The Goldman Sachs technology M&A team, led by Sam Britton, has cashed in on its software focus and decades of experience to dominate 2019's biggest deals.Technologyread more
American small and medium-size companies that rely on China are scrambling to adjust their business plans in response to the escalating trade war.Traderead more
Here are the products that stand to be the most affected by China's new tariffs on $75 billion worth of U.S. goods.Marketsread more
The summit comes amid fears over a global economic slowdown, and U.S. tensions over trade allies, Iran and Russia.Politicsread more
The world's second biggest economy is past a point where it cannot ignore its enormous debt anymore, according to an analyst.China Economyread more
Carl Medlock used to work at Tesla. Now he's one of the few people in the U.S. that can fix the company's original Roadster electric vehicles.Technologyread more
Trump does have some powerful tools that would not require approval from U.S. Congress.Politicsread more
Stocks dropped after Donald Trump ordered that U.S. manufacturers find alternatives to their operations in China.US Marketsread more
As demand for lab monkeys continues to rise, U.S. scientists are reporting delays in research projects because they can't obtain enough animals, according to the National...Politicsread more
The European Union will respond in kind if the U.S. imposes tariffs on France over digital tax plan, EU chief Donald Tusk told G-7.Technologyread more
Trump said he will raise tariffs on $250 billion in Chinese goods to 30% and hike duties on another $300 billion in products to 15%.Politicsread more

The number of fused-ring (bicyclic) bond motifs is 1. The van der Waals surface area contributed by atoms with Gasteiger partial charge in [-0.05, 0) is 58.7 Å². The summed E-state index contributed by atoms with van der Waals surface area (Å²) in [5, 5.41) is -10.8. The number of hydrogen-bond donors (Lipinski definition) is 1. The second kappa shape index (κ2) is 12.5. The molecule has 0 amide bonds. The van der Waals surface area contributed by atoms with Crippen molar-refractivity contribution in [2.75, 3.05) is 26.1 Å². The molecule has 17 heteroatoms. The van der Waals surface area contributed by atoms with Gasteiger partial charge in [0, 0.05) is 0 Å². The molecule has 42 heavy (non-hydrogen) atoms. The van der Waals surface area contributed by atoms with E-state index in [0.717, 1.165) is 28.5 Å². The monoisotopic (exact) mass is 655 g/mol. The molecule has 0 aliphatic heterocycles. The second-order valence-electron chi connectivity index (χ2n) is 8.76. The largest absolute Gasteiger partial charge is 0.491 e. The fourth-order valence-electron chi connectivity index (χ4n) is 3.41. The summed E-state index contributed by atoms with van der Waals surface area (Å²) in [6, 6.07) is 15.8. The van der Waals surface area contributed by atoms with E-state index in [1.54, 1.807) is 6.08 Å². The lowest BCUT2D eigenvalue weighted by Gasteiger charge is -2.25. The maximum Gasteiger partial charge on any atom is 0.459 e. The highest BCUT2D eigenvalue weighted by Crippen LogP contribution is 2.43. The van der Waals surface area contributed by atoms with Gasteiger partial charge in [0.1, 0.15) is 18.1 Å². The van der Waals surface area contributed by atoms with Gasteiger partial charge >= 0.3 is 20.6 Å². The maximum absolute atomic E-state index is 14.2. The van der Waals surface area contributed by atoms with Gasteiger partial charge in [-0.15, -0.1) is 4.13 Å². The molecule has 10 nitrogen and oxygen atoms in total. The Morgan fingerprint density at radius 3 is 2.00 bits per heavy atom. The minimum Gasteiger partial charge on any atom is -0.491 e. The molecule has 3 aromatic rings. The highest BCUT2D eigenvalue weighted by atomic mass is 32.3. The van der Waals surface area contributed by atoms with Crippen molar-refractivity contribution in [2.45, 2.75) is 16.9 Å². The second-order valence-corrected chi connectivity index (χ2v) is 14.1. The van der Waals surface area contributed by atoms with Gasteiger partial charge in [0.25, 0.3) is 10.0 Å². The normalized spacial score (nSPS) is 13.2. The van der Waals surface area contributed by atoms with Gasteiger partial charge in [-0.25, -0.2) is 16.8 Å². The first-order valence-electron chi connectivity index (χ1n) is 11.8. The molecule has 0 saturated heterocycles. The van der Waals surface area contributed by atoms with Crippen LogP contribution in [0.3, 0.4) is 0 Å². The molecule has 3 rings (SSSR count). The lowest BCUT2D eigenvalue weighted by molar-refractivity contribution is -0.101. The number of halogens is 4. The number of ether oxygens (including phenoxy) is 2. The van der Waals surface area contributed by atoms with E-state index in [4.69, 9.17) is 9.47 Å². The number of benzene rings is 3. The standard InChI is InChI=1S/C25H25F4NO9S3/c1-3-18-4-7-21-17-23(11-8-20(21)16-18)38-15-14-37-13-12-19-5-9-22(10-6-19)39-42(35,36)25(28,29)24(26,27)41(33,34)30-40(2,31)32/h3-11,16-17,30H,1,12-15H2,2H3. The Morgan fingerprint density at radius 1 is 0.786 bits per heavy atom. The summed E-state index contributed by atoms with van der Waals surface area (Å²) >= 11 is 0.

If you've ever opened an app and selected the option to "log in with Facebook" instead of creating a new account, chances are that the people or company behind that app know a lot about you.
According to Facebook, each app that you log into will get your gender, networks you belong to, username, your user ID, your full name and your profile picture. They also get access to your full friends list and any other public information on your profile.
And you may have used this method to log into an app dozens or — as I discovered on my account — even hundreds of times.
This issue is at the center of the Cambridge Analytica data scandal that the social media company is facing right now. The political research firm was able to access data on more than 50 million Facebook users through a third-party personality quiz application, without the knowledge or consent of users. The quiz maker wasn't supposed to pass the information along, but Facebook at the time had no technical measures in place to prevent it. Cambridge Analytica later used this and other information to create detailed psychological profiles of Facebook users and to micro-target political ads at some of them, according to recent reports in the Observer and The New York Times.
Here's how to see what apps have your data and how to cut them off.
This will show you all the apps that have access to the aforementioned data. In this case — and I had no idea until my editor asked me to write this story — I've granted access to 224 apps ranging from Airbnb to apps I don't even remember, like "BarkApproved."
To delete an app, just select it and tap the "X" button in the right corner, then select remove. Unfortunately, any data that you've previously shared will still be obtained by the app, but it won't get any new data on you.
You can also manage settings for apps you still want to use. For Airbnb, for example, instead of deleting it I selected the "edit" button while hovering over the app and then unchecked options that let it view my friends list and e-mail address.